Four Arab nations vs. Qatar – will the world economy suffer?

Arab Countries

The Gulf is once again in a crisis following Qatar’s alleged ties with Hamas and statements by Qatar’s emir Sheikh Tamim bin Hamad al-Thani in support of Iran.

These alleged relations with the outfit has led Saudi Arabia and its key allies Egypt, UAE and Bahrain to cut ties with Qatar thereby leaving the Middle East in a fragmented condition once again. According to the four Arab nations they cut ties with Qatar as they believe that the emirate supports terrorism and poses a threat to their national security.

Reports in the local media indicate that the government in the three emirates have given Qataris living in their territories 14 days to leave the country. Egypt, so far, has not made it clear whether it will also ask Qatari citizens to leave. Saudi Arabia, the UAE, and Bahrain have cut diplomatic and consular relations with Qatar and will close all ground, sea and air ports to forbid transit, state news agencies have said. Egypt has also said it was severing its ties with the Gulf state and would close its airspace and seaports for all Qatari transportation.

According to reports, Qatari leaders have been maintaining strong ties with Hamas, Iran, and the Muslim Brotherhood. There are also reports that hours before the three emirates and Saudi Arabia cut ties with Qatar, the four Arab countries were trying to pressure Qatar into ejecting Hamas — the largest of several Palestinian militant Islamist groups. According to the Jerusalem Post, Khaled Mashaal, the former head of Hamas, has resided in Qatar since 2012.

Another Jerusalem Post report said that on Saturday Qatar had moved to expel members of Hamas to leave the country due to “external pressure”.

Relations between Hamas and Iran have been improving since 2011 and there have been reports in the Israeli media that Iran may have started funding Hamas again. Given that Iran has long been Saudi Arabia’s bête noire, supporting Hamas could not have earned Qatar any brownie points with the Kingdom.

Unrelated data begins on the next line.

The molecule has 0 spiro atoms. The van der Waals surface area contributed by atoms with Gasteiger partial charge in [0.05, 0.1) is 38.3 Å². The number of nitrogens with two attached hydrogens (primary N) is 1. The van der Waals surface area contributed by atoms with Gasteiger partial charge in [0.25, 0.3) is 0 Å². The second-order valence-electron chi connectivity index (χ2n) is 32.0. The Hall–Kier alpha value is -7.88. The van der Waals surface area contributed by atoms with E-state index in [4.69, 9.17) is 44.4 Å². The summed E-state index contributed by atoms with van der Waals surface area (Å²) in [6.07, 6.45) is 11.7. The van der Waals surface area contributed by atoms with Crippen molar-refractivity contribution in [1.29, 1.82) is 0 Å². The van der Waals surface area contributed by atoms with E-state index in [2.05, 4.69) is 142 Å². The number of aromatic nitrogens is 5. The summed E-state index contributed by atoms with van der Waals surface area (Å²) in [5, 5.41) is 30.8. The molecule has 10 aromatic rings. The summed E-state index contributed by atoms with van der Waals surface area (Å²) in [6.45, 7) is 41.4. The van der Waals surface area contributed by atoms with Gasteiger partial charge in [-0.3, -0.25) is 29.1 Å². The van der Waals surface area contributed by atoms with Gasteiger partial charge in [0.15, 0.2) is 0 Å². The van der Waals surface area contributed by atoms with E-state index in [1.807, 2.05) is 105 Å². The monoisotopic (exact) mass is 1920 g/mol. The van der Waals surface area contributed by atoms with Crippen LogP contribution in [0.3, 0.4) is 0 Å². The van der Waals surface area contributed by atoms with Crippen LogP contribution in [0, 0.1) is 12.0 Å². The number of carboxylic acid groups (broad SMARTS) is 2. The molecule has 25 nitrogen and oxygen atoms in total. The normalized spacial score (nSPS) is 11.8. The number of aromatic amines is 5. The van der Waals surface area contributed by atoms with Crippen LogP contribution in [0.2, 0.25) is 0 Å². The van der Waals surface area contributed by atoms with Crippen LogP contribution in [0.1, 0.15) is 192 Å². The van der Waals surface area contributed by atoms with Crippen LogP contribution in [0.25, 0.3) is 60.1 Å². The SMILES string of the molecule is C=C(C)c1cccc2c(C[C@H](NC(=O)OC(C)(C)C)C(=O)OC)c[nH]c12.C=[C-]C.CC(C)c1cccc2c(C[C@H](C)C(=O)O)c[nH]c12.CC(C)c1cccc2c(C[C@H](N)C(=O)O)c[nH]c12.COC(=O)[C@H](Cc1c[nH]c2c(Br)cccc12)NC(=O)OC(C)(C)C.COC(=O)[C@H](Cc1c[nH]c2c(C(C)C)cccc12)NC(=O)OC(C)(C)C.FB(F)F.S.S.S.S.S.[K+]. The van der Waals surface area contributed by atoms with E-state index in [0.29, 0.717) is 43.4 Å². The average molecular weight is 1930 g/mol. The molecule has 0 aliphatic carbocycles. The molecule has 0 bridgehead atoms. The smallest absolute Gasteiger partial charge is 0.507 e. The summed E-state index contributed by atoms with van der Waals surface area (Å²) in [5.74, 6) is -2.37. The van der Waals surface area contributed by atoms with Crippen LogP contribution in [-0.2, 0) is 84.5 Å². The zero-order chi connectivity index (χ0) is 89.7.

In an opinion piece published today, Al Arabiya columnist Hussein Shobokshi writes: “It (Qatar) publicly supported the ‘opponents’ of Saudi Arabia and Bahrain and did the same with Morocco, Jordan and the UAE. In addition, it encouraged the Houthis to strengthen their ties with Iran and still continues to do so. It also opened the Qatari market for Iranian investments.”

The emir’s alleged statements on Hamas and Hezbollah

In a report published on June 1, The Washington Post said that “incendiary comments” allegedly made by Qatar’s emir Tamim on May 23 had set off a heated exchange between the Gulf states.

According to Gulf News, the emir called Hezbollah a legitimate resistance movement and called Iran a “big power in the stabilisation of the region” and said that there was “no wisdom in harbouring hostility toward Iran”.

According to the report, the UAE and Saudi Arabia blocked Doha-based broadcaster Al Jazeera in response to the emir’s statements.

These comments were attributed to the emir in a report published by the Qatar News Agency (QNA). However, on May 24, according to The Washington Post, Qatar’s government communications office claimed that QNA had been hacked.

The denials from Qatar, however, seem to have fallen on deaf ears. According to The Washington Post, since the emir’s alleged speech, Gulf news agencies have extensively written on the matter and have “taken the emir’s speech as fact”.